The Chapel was constructed in 1949. It was dedicated as a memorial to the Reverend John Humfreys, who retired in 1943 after serving as First Congregational Church pastor for nearly 40 years. The Chapel was located behind the parsonage on North Washington Street, some distance from the Maumee Street church. It replaced a structure used by Reverend Humfreys for church meetings and counseling. Reverend Humfreys was so well-loved by the community, it was reported that every local religious organization donated time or materials to its construction in his honor. As time passed, the Chapel became known as a wedding chapel. More than 12,700 couples were married there in a five year period. Those couples represented 37 different states and eight countries.
In November 1988 the Chapel made its way through the center of Angola to its current location on the campus of First Congregational United Church of Christ, 314 West Maumee Street. Led by church member Veryl Carpenter and others, church and community members raised over $20,000 to fund the move and restoration of the then 40-year-old Chapel. The restoration began with the reworking of the copper steeple. The Chapel’s wiring and lighting was repaired; the interior surfaces were scraped, stripped and repainted. Old flooring was removed and carpeting installed. Stained glass windows, donated by a local businessman, were added to the sidewalls. The garden was constructed around the Chapel to accommodate the concrete foundation that had been uprooted from its original location and moved intact with the 14-1/2 by 20-foot stone building. A stone and concrete wall surrounding the chapel garden was constructed using nearly 11 tons of stone, 15,000 pounds of sand, 177 concrete blocks and numerous bags of cement and mortar. Steps, sidewalks and a storage area were added. Hundreds of volunteer hours completed the move and restoration, and the Chapel was rededicated on May 20, 1990.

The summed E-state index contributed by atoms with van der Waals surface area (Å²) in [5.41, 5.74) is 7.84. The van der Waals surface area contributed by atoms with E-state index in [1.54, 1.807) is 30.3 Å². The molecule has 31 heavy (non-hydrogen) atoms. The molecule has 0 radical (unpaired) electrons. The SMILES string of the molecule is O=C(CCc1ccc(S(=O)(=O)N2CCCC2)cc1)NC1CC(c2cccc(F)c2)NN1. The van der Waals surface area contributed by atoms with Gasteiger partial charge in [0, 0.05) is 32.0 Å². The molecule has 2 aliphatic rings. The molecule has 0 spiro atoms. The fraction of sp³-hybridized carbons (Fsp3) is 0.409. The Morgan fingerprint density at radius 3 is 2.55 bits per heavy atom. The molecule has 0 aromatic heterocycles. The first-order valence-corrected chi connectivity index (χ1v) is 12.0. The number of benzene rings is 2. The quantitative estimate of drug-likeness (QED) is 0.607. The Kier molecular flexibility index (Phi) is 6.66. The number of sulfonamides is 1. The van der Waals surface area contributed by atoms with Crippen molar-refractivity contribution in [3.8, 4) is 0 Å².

Today the Chapel stands tranquilly in its garden surrounded by flowers and beautiful landscaping. It is still a favorite choice for weddings. Seating only 16 people, it is regularly used by small church groups and visited by community members. Its colorful story and quaint presence make it a special piece of Angola’s history. Contact the church office to plan a visit or to reserve the chapel for a wedding or reaffirmation.